Nov 3, 2012, 11:45 AM EDT
Arsenal’s visit to Old Trafford has become one of the most anticipated matches of the Premier League season, but by the end of today’s game in Manchester, onlookers could be forgiven for silently begging for referee Mike Dean’s whistle to put them out of their numbed misery. Thanks to an early goal from Robin van Persie and an uninspired Arsenal (that failed to register a shot for 92 minutes), Manchester United walked to a 2-1 win over their muted rivals, temporarily going top of the Premier League.
Though the final score hints the match was close, Santi Cazorla’s shutout-defying 94th minute score only obscured the huge gap between the teams. Manchester United kept Arsenal at arm’s length all day, their passive defending offering no easy answers for a Gunners side unwilling to work their way back into the title race.
In a performance that should provoke Arsenal’s annual identity crisis, Manchester United made another claim to being the Premier League’s best team, even if they’ll likely sit second by day’s end.
Man of the Match: In his first game against his former club, Robin van Persie declined to celebrate his third minute goal, a sign of respect for a team that helped build his star. But that star burned Arsenal on Saturday, taking advantage of a third minute Thomas Vermaelen error with a pinpoint finish far post past Vito Mannone, giving United a lead they’d never relinquish.
Having already scored eight goals this season, the former Arsenal captain looks set to challenge’s last year’s 30-goal plateau. At least, we thought is was a plateau.
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Manchester United’s got something figured out, for now.
So it seems Alex Ferguson’s settled on a first choice XI, starting the same team today that he used to derail Chelsea last Sunday. Ashley Young, a surprise starter at Stamford Bridge, looks to have claimed a spot on the left of midfield, with Antonio Valencia the man on the right. Combined with van Persie and Wayne Rooney, the lineup gives United the fastest team in the league, one that’s among the world’s most potent in transition, even if the team’s likely to change once Shinji Kagawa returns.
Arsenal answered any lingering questions.
The Gunners looked so strong at the beginning of the season. They weren’t scoring as often as we’re used to, but an attack orchestrated by Cazorla and a surprisingly stingy defense hinted Arsenal was close to contending.
Not so. Arsenal is as far behind Chelsea and the Manchesters as they’ve ever been in the Arsene Wenger-era, and unfortunately (if predictably), the problem appears to be mental. There’s no reason Wenger’s personnel can’t compete with the league’s big three, but there’s little in their approach that suggests Arsenal see themselves on the same level as the title contenders.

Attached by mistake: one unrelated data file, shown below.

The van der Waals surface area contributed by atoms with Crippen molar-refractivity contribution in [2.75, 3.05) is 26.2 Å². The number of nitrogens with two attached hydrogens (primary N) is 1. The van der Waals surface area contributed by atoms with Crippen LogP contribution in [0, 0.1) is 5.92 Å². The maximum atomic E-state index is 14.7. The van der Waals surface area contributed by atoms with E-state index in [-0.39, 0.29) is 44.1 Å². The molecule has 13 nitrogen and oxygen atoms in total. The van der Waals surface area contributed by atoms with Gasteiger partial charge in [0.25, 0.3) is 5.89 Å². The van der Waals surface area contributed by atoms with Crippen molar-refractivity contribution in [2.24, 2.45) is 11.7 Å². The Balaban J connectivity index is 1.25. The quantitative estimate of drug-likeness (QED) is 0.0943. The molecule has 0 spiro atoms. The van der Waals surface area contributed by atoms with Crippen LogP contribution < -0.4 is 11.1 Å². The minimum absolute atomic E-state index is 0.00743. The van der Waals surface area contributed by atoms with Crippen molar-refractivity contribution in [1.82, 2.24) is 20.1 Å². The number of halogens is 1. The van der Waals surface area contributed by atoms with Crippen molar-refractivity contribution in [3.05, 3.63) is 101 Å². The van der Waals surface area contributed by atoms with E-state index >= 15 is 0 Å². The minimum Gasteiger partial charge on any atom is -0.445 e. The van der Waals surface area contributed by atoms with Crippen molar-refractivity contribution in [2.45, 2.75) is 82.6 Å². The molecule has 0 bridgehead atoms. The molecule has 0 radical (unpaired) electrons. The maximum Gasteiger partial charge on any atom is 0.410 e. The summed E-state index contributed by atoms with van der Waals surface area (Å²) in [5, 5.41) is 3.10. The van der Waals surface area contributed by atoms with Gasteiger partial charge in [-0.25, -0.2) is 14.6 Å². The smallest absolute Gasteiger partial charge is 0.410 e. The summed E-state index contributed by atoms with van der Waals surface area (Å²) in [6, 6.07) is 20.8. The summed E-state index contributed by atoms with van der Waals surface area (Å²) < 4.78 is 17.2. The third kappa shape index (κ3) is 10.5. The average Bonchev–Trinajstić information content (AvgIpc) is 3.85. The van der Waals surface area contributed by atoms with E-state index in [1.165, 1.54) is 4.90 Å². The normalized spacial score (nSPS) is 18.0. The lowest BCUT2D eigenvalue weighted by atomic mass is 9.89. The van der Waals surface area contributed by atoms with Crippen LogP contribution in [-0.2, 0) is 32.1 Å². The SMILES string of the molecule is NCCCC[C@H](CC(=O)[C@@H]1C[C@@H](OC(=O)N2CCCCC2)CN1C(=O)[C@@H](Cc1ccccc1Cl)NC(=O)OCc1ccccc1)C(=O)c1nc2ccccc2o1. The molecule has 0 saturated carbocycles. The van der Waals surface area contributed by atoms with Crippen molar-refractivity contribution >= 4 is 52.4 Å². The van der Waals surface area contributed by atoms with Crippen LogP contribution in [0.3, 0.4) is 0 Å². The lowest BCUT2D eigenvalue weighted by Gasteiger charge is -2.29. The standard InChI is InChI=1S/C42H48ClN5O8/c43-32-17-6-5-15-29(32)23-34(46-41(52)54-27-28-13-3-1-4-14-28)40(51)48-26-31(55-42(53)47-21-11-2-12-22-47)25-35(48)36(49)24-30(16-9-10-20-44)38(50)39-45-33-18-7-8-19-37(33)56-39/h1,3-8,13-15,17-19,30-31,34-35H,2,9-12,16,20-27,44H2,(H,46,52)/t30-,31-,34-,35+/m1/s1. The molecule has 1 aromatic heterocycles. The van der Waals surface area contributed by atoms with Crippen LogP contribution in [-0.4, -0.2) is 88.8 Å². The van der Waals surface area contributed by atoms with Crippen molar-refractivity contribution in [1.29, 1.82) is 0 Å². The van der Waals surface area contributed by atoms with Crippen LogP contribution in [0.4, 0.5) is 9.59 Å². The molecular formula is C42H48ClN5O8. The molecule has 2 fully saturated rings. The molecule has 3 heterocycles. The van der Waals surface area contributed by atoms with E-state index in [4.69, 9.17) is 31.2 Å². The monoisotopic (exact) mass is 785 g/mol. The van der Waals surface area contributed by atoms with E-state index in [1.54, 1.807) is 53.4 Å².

United still a thing of beauty with the ball.
For Arsenal, it was a low number. Fifty-two. That was the percentage of possession they held on Saturday, a remarkably small fraction considering Manchester United’s tactics. As they did on Sunday, the Red Devils remained content to lay off their opposition until they made a move toward the attacking third. Then, United would start to work, and while their counterattack was not as authoritative Saturday as it was against at Stamford Bridge, their style combined a level of precision and decisiveness that’s otherwise unseen in the Premier League. While Chelsea is capable of playing some entrancing soccer, Manchester United may employ the most attractive style in England.
Packaged for takeaway
- The scoreline would have been worse had Wayne Rooney converted his late first half spot kick. Instead, he nailed the left post. Van Persie should get the honors going forward.
- Jack Wilshere, in his second game back after over 500 days out, saw red after an ill-timed lunge at Patrice Evra drew a second booking.
- Evra, who came into the year two goals in six-and-a-half Premier League seasons, scored his second goal of the campaign, heading home the match-winner after he was left unmarked on a 67th minute cross from Rooney.
- Central midfield is not going to be a strength for United, but Michael Carrick’s bounce back from last year’s disappointing season has made a big difference. Whether he’s partnered by Tom Cleverley (as he as today), Shinji Kagawa, or perhaps eventually Darren Fletcher, a return to form from Carrick will help augment United’s greatest weakness.
- For a team that came into the game with the league’s best defense, Arsenal’s center halves were surprisingly poor, particularly Thomas Vermaelen.
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